Falls Church, VA (PRWEB) April 22, 2014
More than 90% of FDA device warning letters fall into 5 categories: 1. Risk management, 2. Design control, 3. Supplier quality, 4. QSR compliance and 5. Postmarket surveillance. FDAnews calls them the “Big Five.”
If devicemakers are concerned about quality issues then they very likely need the Big Five FixTM.
Over the past 10 years, thousands of device professionals have attended Medical Device Quality Congress (MDQC) and benefited from the unmatched educational sessions presented by industry experts and FDA officials.
For 2014, FDAnews has crafted a groundbreaking three-day agenda that will provide a thorough overview of all the key issues confronting devicemakers, with actionable information and insights that can be taken back and applied immediately.
Register now with the confidence that attendees will learn how to improve their quality systems, relying on tightly focused sessions led by industry experts and FDA officials. These presentations will feature detailed case studies and interactive panels; attendees are sure to gain fresh ideas and tips that they'll be able to take back to their company.
And one thing's for sure: attendess will leave the Congress with a Big Five FixTM, the knowledge and the actionable items needed to address any Big Five quality concerns and improve quality systems.
Here's just a sample of specific issues that attendees will hear about while attending MDQC 2014:
Start out on Tuesday morning, June 24, in the pre-conference workshop Harness the Power of Text Mining — Using the FDA’s Recall Data to Identify and Isolate Root Causes of Device Nonconformances. Nonconformance reports are written by different people in different areas of a business. That's why they often use different words or ideas to report the same problem. During this workshop, the instructor will teach devicemakers, using live FDA data, how text mining can help them analyze FDA data and determine how their devices and other products in their class are being reported and if there are trends that show potential problems they may not anticipate.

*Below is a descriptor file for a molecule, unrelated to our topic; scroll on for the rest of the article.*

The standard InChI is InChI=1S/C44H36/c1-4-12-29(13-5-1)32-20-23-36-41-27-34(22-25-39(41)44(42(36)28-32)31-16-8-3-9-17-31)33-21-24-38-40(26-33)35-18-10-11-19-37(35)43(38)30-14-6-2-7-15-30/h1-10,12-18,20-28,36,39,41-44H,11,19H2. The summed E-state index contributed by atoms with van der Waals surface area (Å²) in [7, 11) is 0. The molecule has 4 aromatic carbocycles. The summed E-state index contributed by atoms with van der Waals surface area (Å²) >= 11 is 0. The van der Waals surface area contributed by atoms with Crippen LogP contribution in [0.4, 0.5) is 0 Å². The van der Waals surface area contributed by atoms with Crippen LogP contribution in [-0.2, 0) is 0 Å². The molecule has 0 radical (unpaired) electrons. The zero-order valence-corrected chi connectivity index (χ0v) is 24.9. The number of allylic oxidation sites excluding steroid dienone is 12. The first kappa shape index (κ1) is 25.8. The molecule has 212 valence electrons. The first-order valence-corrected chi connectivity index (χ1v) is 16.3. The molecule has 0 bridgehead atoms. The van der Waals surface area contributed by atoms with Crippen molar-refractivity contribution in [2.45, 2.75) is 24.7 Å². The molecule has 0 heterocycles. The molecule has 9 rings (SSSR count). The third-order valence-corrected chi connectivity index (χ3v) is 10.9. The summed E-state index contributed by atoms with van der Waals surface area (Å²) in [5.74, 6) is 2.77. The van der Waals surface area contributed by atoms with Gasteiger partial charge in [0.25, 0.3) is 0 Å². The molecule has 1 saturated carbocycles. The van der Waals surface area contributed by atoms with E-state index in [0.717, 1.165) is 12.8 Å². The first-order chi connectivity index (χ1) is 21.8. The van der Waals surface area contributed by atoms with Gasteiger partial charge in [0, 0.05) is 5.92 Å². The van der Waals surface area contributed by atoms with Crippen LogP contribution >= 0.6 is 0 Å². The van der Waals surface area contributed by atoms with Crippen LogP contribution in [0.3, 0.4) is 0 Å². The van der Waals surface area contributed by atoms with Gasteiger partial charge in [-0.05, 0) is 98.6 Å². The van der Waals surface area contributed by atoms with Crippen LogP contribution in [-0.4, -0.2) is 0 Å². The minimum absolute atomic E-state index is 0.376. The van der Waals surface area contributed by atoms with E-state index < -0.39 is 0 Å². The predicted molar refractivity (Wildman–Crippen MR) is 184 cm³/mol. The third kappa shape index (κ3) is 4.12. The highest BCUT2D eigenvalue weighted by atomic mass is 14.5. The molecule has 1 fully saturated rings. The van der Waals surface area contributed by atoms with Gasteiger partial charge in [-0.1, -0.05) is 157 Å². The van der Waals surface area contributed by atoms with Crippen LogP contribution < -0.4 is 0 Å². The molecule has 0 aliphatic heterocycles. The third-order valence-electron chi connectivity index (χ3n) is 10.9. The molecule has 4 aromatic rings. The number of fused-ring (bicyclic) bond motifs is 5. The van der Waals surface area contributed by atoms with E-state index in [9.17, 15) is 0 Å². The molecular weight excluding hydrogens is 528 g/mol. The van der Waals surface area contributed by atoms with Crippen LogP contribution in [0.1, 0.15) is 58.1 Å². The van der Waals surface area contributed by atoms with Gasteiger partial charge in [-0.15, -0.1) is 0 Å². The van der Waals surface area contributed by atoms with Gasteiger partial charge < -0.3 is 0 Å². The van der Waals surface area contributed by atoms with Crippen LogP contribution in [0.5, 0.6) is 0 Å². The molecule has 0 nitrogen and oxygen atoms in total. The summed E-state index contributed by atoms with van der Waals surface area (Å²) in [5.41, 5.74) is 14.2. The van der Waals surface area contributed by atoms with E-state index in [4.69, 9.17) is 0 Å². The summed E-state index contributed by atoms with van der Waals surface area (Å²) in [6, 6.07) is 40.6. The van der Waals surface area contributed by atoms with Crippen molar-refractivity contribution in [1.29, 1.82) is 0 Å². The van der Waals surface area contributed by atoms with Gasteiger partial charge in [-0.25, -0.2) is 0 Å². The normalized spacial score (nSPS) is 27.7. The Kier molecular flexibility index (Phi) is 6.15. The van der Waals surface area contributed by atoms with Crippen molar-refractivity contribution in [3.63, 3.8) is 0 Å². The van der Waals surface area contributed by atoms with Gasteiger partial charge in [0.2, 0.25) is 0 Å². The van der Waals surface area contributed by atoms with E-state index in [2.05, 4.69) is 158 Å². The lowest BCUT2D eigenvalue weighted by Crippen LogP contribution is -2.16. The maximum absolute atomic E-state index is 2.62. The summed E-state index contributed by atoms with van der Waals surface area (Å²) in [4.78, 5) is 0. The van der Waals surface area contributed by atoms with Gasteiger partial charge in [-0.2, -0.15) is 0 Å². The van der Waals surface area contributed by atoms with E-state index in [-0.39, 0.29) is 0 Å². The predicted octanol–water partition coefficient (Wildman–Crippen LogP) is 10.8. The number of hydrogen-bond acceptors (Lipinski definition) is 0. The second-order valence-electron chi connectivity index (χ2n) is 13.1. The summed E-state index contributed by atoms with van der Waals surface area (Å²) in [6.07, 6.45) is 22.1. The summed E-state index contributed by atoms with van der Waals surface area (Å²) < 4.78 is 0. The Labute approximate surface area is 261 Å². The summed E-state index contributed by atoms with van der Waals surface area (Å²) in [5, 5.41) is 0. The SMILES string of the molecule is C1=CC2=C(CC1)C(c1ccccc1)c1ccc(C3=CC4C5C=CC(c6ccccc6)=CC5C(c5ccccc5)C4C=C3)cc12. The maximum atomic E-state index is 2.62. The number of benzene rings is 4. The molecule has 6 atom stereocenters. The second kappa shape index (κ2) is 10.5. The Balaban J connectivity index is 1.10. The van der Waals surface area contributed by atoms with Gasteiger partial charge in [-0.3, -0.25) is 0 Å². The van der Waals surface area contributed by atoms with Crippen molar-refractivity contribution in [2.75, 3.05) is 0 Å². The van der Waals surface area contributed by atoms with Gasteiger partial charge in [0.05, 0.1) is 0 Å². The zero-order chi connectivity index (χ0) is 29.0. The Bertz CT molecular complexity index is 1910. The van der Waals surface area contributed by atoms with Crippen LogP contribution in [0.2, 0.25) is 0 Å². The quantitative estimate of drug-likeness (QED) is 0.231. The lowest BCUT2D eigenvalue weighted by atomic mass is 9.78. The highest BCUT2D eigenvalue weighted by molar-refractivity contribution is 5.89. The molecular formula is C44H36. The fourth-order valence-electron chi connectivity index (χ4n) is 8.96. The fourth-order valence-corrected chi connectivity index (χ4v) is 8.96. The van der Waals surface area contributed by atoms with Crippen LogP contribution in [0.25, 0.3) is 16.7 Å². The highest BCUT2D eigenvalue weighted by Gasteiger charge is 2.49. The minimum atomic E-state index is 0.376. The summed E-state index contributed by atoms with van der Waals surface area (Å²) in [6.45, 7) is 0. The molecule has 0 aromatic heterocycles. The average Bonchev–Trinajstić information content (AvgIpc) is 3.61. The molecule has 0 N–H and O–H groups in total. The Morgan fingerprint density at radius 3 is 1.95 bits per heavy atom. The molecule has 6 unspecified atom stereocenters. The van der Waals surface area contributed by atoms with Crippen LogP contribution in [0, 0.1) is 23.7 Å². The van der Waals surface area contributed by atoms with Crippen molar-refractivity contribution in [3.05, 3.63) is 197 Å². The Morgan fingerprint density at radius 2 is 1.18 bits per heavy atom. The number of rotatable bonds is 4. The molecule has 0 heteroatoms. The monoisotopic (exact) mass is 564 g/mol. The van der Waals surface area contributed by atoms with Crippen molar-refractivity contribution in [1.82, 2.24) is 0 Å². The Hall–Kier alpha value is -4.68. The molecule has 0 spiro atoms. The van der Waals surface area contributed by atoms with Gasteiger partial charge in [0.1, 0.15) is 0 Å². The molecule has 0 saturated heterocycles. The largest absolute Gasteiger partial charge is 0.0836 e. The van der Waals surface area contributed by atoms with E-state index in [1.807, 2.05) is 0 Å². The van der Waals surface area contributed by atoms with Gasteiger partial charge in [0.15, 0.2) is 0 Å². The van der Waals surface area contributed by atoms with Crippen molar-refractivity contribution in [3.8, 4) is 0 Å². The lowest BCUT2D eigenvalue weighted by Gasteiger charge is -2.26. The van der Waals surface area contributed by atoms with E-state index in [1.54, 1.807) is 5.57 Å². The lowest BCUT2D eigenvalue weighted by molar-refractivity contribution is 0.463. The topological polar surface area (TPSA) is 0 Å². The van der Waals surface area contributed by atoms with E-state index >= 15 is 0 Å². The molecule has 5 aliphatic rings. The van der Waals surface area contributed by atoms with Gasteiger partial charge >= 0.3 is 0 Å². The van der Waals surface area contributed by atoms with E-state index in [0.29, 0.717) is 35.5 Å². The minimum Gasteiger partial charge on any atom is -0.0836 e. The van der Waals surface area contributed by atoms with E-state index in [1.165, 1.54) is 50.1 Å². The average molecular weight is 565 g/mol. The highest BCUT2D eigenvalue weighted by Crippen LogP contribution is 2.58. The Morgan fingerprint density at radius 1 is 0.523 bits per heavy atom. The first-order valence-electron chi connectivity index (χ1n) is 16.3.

And, wrap up your three days on Thursday, June 26, with the full-day session, Medical Device Supplier Qualification and Management: Practical Approaches to Cost-Effective Implementation. The average drug or device maker has more than 600 product suppliers, and each should be categorized by risk. Many devicemakers — small and large — are having trouble with these assessments. Compounding the challenges is the need to actually go out and audit the most important suppliers without blowing the budget. This presentation takes the latest guidance and regulation and shows cost-effective, practical tools and methods to maintain a complaint supplier management program.
With so much you need to stay current on, it's a real challenge to be a device or diagnostics professional today.
Who Will Benefit:
Meet the Co-Chairpersons:
Steven Niedelman serves as lead quality systems and compliance consultant to the FDA & Life Sciences practice team at King & Spalding, specializing in regulatory, enforcement and policy matters involving industries regulated by the FDA.
Elaine Messa is Executive Vice President at NSF Health Sciences. She has more than 30 years of experience in FDA regulation of medical devices, having focused on the development and implementation of compliant quality systems for medical devices in the United States.
11th Annual Medical Device Quality Congress:
Managing the “Big Five” Quality Concerns
**Presented by FDAnews**
June 24-26, 2014 – Bethesda, MD
Early Bird Registration (until May 23, 2014): Complete Congress $2,547
Regular Registration (May 24, 2014 on): Complete Congress $2,997
Additional pricing options are available online.
FDAnews is the premier provider of domestic and international regulatory, legislative, and business news and information for executives in industries regulated by the US FDA and the European Medicines Agency. Pharmaceutical and medical device professionals rely on FDAnews' print and electronic newsletters, books and conferences to stay in compliance with international standards and the FDA's complex and ever-changing regulations.